Walling talked about the hard cuts he has had to make. He was able to “get movement on many union agreements” but was forced to lay off many cops and firefighters when they wouldn’t agree to cuts. He reduced the number of city employees from 1,200 to 700 and was still reelected by a 57-43% margin despite the cuts and the increase in taxes.

Waling said, “We cannot go back to the political tug-of-wars that hurt the city.” Flint didn’t have a long-term plan in place when they came out of receivership the last time, he told the audience. “We are doing that now with a grant from the Obama administration.”

“What’s happening in our central cities is due in part to policies that encourage and subsidize sprawl.” The outcome of this is that areas around cities “benefit from the what the cities offer but don’t contribute to it. A lot that can be done on the revenue side that would bring equity to the situation.”

The panel was asked what the alternative to PA 4 would look like and the moderator asked them to focus only on short and medium-term solutions.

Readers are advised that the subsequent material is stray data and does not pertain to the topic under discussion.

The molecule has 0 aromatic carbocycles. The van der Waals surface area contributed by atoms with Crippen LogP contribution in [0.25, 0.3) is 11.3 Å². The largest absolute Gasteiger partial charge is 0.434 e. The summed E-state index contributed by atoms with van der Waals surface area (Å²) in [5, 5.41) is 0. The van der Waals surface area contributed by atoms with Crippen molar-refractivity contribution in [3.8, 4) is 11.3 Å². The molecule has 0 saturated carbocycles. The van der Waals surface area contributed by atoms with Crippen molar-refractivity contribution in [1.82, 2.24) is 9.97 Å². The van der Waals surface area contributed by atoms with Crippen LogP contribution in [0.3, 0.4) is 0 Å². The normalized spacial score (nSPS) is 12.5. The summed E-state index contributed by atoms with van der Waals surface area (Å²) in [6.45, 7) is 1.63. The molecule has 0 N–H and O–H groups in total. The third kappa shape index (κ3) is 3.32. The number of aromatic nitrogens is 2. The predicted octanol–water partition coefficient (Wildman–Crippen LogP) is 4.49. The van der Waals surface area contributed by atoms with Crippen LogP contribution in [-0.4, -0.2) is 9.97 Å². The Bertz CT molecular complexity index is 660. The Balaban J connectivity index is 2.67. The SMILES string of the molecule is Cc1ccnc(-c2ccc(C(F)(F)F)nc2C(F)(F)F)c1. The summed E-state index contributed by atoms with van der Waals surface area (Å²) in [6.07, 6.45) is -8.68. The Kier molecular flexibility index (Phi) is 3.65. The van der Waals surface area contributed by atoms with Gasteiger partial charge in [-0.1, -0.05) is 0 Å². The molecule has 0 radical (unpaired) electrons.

Jessup sait that it’s critical that the state help government entities restructure their long-term debt. “We can’t put all of the responsibility back on the employees,” he said.

Fraser said, “What’s become clear to me is that cities have modeled their employee compensation plans on the auto companies.” The auto companies have been forced to shed many of these obligations, he said, but governments can’t walk away from their obligations. “If they can’t resolve the pension benefits hole they are in (with the help of the state), it’s hard to see how they can move forward.”

Harris said the answer is cuts. “When you listen to government officials, etc., they always talk about bringing in more revenues. The short term solution is to cut costs.”

Walling disagreed with Harris. He said that local income taxes are only allowed in a few places, as permitted by the state legislature. Flint cannot currently impose a city tax. If he were able to levy a 1.5% city tax like other cities are able to do, “i would bring in $1.8 million annually and we could eliminate our debt in three years.” “Property tax revenues have dropped 24% in the past year alone,” he said, so they cannot rely on them.